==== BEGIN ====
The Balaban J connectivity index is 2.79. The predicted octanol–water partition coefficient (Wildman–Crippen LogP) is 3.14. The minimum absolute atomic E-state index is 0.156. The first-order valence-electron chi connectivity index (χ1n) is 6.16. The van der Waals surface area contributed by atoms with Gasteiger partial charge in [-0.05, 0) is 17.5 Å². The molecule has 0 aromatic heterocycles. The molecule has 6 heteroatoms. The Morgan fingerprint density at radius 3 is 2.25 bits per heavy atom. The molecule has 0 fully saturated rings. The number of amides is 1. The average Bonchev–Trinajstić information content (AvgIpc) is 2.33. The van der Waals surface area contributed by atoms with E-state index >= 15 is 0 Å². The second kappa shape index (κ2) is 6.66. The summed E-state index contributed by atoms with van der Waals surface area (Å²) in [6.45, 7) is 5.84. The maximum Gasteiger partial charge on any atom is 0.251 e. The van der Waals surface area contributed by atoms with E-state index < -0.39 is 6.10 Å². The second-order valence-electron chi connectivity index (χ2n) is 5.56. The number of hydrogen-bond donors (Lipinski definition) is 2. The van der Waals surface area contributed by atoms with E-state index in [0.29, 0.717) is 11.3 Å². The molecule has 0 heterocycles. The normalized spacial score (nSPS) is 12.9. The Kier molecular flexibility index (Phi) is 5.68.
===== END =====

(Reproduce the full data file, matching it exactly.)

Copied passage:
The Balaban J connectivity index is 2.79. The predicted octanol–water partition coefficient (Wildman–Crippen LogP) is 3.14. The minimum absolute atomic E-state index is 0.156. The first-order valence-electron chi connectivity index (χ1n) is 6.16. The van der Waals surface area contributed by atoms with Gasteiger partial charge in [-0.05, 0) is 17.5 Å². The molecule has 0 aromatic heterocycles. The molecule has 6 heteroatoms. The Morgan fingerprint density at radius 3 is 2.25 bits per heavy atom. The molecule has 0 fully saturated rings. The number of amides is 1. The average Bonchev–Trinajstić information content (AvgIpc) is 2.33. The van der Waals surface area contributed by atoms with E-state index >= 15 is 0 Å². The second kappa shape index (κ2) is 6.66. The summed E-state index contributed by atoms with van der Waals surface area (Å²) in [6.45, 7) is 5.84. The maximum Gasteiger partial charge on any atom is 0.251 e. The van der Waals surface area contributed by atoms with E-state index < -0.39 is 6.10 Å². The second-order valence-electron chi connectivity index (χ2n) is 5.56. The number of hydrogen-bond donors (Lipinski definition) is 2. The van der Waals surface area contributed by atoms with E-state index in [0.29, 0.717) is 11.3 Å². The molecule has 0 heterocycles. The normalized spacial score (nSPS) is 12.9. The Kier molecular flexibility index (Phi) is 5.68.